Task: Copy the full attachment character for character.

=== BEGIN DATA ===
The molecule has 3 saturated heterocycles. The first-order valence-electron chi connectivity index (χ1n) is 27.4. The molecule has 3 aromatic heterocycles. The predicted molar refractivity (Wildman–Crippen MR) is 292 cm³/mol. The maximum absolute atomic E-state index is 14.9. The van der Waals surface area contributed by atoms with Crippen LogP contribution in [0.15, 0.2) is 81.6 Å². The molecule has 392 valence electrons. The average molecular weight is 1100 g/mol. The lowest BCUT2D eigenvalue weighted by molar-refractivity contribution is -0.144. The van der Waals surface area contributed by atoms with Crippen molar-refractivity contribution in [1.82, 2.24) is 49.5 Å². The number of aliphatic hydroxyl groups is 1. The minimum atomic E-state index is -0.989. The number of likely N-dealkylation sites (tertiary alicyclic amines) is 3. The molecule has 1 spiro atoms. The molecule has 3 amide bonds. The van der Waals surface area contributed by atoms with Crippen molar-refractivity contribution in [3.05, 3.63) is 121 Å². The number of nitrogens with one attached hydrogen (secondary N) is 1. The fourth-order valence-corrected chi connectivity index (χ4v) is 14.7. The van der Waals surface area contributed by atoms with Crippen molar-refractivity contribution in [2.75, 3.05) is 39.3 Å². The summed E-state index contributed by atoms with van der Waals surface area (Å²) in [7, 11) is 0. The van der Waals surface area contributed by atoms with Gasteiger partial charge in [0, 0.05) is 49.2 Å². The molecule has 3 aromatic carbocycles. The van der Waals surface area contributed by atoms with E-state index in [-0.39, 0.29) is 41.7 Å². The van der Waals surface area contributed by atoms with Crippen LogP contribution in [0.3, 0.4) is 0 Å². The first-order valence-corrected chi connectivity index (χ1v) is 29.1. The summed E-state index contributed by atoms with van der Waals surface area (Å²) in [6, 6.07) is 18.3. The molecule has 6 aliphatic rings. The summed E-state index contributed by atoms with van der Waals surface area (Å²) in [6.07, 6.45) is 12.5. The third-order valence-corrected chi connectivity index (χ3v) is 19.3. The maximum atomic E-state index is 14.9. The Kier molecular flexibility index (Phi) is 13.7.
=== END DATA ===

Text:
The molecule has 3 saturated heterocycles. The first-order valence-electron chi connectivity index (χ1n) is 27.4. The molecule has 3 aromatic heterocycles. The predicted molar refractivity (Wildman–Crippen MR) is 292 cm³/mol. The maximum absolute atomic E-state index is 14.9. The van der Waals surface area contributed by atoms with Crippen LogP contribution in [0.15, 0.2) is 81.6 Å². The molecule has 392 valence electrons. The average molecular weight is 1100 g/mol. The lowest BCUT2D eigenvalue weighted by molar-refractivity contribution is -0.144. The van der Waals surface area contributed by atoms with Crippen molar-refractivity contribution in [1.82, 2.24) is 49.5 Å². The number of aliphatic hydroxyl groups is 1. The minimum atomic E-state index is -0.989. The number of likely N-dealkylation sites (tertiary alicyclic amines) is 3. The molecule has 1 spiro atoms. The molecule has 3 amide bonds. The van der Waals surface area contributed by atoms with Crippen molar-refractivity contribution in [3.05, 3.63) is 121 Å². The number of nitrogens with one attached hydrogen (secondary N) is 1. The fourth-order valence-corrected chi connectivity index (χ4v) is 14.7. The van der Waals surface area contributed by atoms with Crippen molar-refractivity contribution in [2.75, 3.05) is 39.3 Å². The summed E-state index contributed by atoms with van der Waals surface area (Å²) in [7, 11) is 0. The van der Waals surface area contributed by atoms with Gasteiger partial charge in [0, 0.05) is 49.2 Å². The molecule has 3 aromatic carbocycles. The van der Waals surface area contributed by atoms with E-state index in [-0.39, 0.29) is 41.7 Å². The van der Waals surface area contributed by atoms with Crippen LogP contribution in [0.3, 0.4) is 0 Å². The first-order valence-corrected chi connectivity index (χ1v) is 29.1. The summed E-state index contributed by atoms with van der Waals surface area (Å²) in [6, 6.07) is 18.3. The molecule has 6 aliphatic rings. The summed E-state index contributed by atoms with van der Waals surface area (Å²) in [6.07, 6.45) is 12.5. The third-order valence-corrected chi connectivity index (χ3v) is 19.3. The maximum atomic E-state index is 14.9. The Kier molecular flexibility index (Phi) is 13.7.